The progressive continuation and repeating exertion of high intense exercise without active recovery could lead to injury (5). However, the implementation of an undulating cyclical phase of training can improve performance and reduce the likelihood of injury (1). A “deload” is a reduction of training intensity and/or volume. The prescription of a deload week within an undulating training regimen has the capability to prevent performance plateau and reduce the likelihood of injury.
The general adaptive syndrome (GAS) was a theory conceptualized by Hans Seyle in 1956, which describes the human body’s response to stress and adaptive responses to a training stimulus (2, 3, 6). The GAS application consist of four phases: the 1) alarm phase, 2) resistance phase, 3) super-compensation phase, and 4) overtraining phase. Each phase represents the physiological responses to stress. During the alarm phase, performance capacity is reduced due to fatigue, soreness, stiffness and a reduction in energy stores (4). In untrained subjects, the alarm phase occurs after an initial training session and is typically felt the next day. The resistance phase consists of the adaptive responses (if planned appropriately). Next, performance levels will either return to baseline or be elevated during the super-compensation phase. Lastly, overtraining involves high stressors and the body’s inability to respond to the stress. Thus, overtraining occurs and the body is at high risk for injury and fatigue. So, where does the deload come into play?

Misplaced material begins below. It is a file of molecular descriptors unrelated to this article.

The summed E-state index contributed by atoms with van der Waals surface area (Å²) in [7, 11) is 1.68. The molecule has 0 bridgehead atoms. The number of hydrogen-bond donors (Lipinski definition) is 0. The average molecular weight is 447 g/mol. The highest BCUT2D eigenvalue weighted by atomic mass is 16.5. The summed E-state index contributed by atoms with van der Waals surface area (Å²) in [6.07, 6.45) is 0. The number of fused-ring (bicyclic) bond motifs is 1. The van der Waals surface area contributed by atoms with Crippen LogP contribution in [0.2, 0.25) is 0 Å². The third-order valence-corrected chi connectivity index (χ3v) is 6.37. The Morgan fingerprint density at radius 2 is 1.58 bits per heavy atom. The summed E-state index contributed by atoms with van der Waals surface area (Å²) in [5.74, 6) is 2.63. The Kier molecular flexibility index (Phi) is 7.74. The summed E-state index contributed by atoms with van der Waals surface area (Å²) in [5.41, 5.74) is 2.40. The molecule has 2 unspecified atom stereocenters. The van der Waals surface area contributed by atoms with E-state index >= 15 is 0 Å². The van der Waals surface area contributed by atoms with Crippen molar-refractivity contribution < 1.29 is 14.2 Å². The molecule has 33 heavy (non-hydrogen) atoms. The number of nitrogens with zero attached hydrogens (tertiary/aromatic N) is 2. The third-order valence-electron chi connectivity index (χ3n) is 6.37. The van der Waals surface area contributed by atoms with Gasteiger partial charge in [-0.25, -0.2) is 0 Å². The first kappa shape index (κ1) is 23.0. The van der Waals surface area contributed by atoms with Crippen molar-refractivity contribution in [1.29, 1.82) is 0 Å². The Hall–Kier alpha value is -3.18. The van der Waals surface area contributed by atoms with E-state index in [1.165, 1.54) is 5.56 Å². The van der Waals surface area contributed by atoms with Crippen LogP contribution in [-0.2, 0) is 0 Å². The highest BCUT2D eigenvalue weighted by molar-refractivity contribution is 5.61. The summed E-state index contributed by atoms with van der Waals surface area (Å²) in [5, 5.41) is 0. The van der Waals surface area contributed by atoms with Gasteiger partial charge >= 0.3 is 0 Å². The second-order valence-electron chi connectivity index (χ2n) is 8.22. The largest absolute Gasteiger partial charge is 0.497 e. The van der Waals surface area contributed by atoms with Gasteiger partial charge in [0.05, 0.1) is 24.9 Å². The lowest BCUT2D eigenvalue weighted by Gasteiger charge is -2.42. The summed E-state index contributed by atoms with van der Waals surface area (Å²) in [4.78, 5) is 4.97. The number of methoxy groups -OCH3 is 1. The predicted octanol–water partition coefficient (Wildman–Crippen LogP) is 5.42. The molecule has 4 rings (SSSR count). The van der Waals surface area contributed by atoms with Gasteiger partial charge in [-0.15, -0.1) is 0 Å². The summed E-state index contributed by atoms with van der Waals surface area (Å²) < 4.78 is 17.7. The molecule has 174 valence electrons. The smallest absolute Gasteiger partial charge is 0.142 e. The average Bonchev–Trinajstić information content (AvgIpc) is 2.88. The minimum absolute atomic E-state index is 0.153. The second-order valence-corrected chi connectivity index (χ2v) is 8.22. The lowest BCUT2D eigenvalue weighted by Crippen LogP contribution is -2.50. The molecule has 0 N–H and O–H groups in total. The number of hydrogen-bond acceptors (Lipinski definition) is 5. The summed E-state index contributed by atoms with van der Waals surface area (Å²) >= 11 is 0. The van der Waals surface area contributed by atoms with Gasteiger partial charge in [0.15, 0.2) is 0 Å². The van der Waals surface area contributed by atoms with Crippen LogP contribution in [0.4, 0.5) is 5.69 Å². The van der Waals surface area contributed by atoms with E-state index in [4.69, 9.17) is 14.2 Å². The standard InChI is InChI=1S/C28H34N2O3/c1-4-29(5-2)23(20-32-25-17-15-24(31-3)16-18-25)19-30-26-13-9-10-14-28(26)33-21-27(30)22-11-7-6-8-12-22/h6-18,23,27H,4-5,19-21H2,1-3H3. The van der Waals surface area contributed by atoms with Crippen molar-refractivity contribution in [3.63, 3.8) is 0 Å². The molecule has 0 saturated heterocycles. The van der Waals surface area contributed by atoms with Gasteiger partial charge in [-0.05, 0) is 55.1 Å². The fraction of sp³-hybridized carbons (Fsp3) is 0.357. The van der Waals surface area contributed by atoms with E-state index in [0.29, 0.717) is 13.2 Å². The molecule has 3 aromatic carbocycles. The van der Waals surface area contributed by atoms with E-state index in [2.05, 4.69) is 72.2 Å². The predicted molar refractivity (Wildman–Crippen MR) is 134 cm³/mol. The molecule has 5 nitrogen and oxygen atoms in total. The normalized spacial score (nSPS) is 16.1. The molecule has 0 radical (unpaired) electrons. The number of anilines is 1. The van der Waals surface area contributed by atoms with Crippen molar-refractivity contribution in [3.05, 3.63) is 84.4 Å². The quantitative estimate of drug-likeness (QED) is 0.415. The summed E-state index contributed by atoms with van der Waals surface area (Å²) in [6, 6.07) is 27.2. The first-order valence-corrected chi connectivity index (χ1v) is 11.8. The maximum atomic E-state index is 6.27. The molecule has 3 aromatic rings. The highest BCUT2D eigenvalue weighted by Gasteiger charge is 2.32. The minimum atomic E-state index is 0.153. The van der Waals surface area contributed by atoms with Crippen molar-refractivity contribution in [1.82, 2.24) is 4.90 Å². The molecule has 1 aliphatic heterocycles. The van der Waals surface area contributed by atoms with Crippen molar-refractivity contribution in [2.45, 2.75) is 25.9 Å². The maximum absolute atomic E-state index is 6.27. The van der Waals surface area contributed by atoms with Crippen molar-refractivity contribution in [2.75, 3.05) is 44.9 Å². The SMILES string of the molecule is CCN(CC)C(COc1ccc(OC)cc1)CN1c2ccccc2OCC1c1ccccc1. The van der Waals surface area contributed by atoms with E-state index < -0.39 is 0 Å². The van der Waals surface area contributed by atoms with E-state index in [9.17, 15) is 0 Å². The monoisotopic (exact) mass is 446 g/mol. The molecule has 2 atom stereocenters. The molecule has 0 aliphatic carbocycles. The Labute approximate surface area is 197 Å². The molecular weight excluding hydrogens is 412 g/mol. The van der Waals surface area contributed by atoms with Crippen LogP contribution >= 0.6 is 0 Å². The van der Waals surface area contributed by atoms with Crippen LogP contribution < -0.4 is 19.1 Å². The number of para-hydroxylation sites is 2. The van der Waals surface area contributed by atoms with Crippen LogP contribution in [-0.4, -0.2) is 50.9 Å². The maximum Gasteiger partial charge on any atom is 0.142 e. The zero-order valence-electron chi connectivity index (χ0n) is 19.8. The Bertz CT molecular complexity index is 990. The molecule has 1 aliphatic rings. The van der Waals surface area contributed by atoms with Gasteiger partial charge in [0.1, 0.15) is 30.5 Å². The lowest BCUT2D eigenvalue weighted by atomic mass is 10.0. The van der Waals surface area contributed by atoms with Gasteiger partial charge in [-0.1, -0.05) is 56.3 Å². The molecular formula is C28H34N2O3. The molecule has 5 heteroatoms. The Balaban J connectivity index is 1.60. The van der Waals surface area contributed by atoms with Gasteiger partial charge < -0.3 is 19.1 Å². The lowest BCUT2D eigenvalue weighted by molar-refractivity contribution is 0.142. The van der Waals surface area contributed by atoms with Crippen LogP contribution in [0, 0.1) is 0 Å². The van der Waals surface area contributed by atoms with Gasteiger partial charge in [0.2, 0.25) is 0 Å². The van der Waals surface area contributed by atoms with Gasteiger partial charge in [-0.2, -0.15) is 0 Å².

A properly designed program with a deload week will likely reduce overtraining. Of course, the amount of deloads within a training program will be influenced by the individual’s training status, sports played, activity level, competition schedule, etc. However, a general rule of thumb is to include a deload week once within a four week training block. An example includes: a base week, a loading week (i.e. higher intensity and/or volume), a deload week (i.e. a reduction in training intensity and/or volume), and a performance week (i.e. a higher intensity and/or volume compared to the loading week).
More information about deload training percentages (%) and recommend exercise performed during a deload week will be added in future posts. Be sure to subscribe below to receive all future posts.
1. Foster, C. (1998). Monitoring training in athletes with reference to overtraining syndrome. Medicine and Science in Sport and Exercise Science, 30, 1164-1168.
2. Garhammer, J. (1978). Periodization of strength training for athletes. Track Tech, 73, 2398-2399.
3. Selye, H. (1956). The stress of life. New York, New York: McGraw-Hill.
4. Stone, M.H., Potteiger, J.A., Pierce, K.C., et al. (2000). Comparison of the effects of three different weight bearing programs on the one repetition max squat. Journal of Strength & Conditioning Research, 14, 332-337.
5. Stone, M.H., Stone, M.E., Sands, W.A. (2007). Principles and practice of resistance training. Champaign, IL: Human Kinetics.
6. Verkhoshansky, Y. U. (2007). Theory and methodology of sport participation. Block training for top-level athletes. Teoria I Practica Physicheskoj Culturi, 4, 2-14